"From a very young age, it’s important that deaf children see others who are like them. Find children’s books with deaf characters, like the ones we produce, dolls, teddies or other toys that include hearing technology."
Helen Phillips, Specialist Deaf Outreach Worker, and Ruth Street, Clinical Psychologist.
"Developing a sense that ‘being deaf is OK’ helps deaf children’s emotional wellbeing. Finding ways to connect with other deaf people can help them find their place in the world. Google activities in your local area like sports for the deaf."
Josie, mum to Maia (15), who has Treacher Collins Syndrome and moderate to severe hearing loss.
"Being deaf may only be a small part of your child’s identity. For teens, music, fashion, sport, hobbies and friends are very much at the fore. Advocating for themselves at school, sharing experiences and interests, and being a voice for other deaf children may help build confidence in the deaf part of their identity."
Martin McLean, Post-14 Education Policy Lead.
"Remember, you can be deaf in your own way. Some people have a fixed idea of how deaf people should behave and what they should believe – ignore that. You are who you are and if others can’t accept that, there will be plenty who do."
Kirsty (18) who is moderately deaf.
"Your experiences of being deaf give you a unique perspective on the world. This is such an asset. Think about the things you can do because of your deafness, for example: signing, lip-reading, being good at facial expression and non-verbal communication."
As well as some of the things we’ve already discussed, here are some tips for supporting your child to develop their own sense of identity if you feel they’re struggling with it.
- Praise all efforts to be proud of their deafness. Even if it’s something small, like asking someone to repeat something they’ve missed, small steps will help instil independence and build confidence.
- It’s easier to say ‘I can’t’ than ‘I can.’ It can be easier to look at the negatives than the positives. As parents we need to recognise that sometimes it’s hard for children to be positive all the time, but by trying to understand why they feel like they do and helping them think of strategies to manage situations for next time, their confidence will build.
- Encourage your child to manage their own technology. Even that small responsibility will help them to know more about their technology, how it works and give them more confidence when explaining it to others.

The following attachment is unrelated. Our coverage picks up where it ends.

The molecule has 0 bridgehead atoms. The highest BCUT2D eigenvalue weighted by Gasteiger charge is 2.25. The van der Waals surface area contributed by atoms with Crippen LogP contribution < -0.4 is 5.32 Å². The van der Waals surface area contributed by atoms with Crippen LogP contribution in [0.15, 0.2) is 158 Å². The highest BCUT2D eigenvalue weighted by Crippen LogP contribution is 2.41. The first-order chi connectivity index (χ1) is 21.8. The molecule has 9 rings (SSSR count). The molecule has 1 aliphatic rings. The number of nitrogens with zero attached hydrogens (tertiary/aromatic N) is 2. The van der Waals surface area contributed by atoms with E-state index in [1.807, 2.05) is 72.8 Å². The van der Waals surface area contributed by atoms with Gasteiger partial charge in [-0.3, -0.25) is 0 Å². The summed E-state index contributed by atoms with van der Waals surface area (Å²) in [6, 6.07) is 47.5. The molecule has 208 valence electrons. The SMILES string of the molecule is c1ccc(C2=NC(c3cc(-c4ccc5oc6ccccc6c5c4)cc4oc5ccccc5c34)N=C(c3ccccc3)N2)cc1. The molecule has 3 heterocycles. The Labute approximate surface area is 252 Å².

- Agree with your child easy ways they can feel confident to ask for support when needed, instead of feeling that they can’t speak up and ask for what they need.
- Try and find ways your child can connect with other deaf children. Many deaf children can be the only deaf child in a mainstream school and meeting other deaf children will help build that strong sense of deaf identity that’s so important for them. This might be through a local deaf children’s society, a National Deaf Children’s Society event or even connecting online through our Buzz website.
- Try to make deafness as ‘normal’ as possible – always remind your child that difference is what makes the world interesting and, therefore, deafness makes the world interesting.
Charlie Raine, Counsellor in training, who is deafened, gives advice to deaf young people which you can pass on to your child.
“If you’re struggling to accept your deafness, tell someone you trust how you feel. Admit to your friends if you can’t keep up socially. Explain the situations you find challenging so they can adapt to your needs. There’s no right way to be deaf. Stay true to yourself. Connect with the deaf community when you’re ready.”
After you’ve tried these suggestions, you might find you still need extra help and support. As well as contacting our Helpline, here are some useful websites. We also have information sessions that explore self-esteem and deaf identity.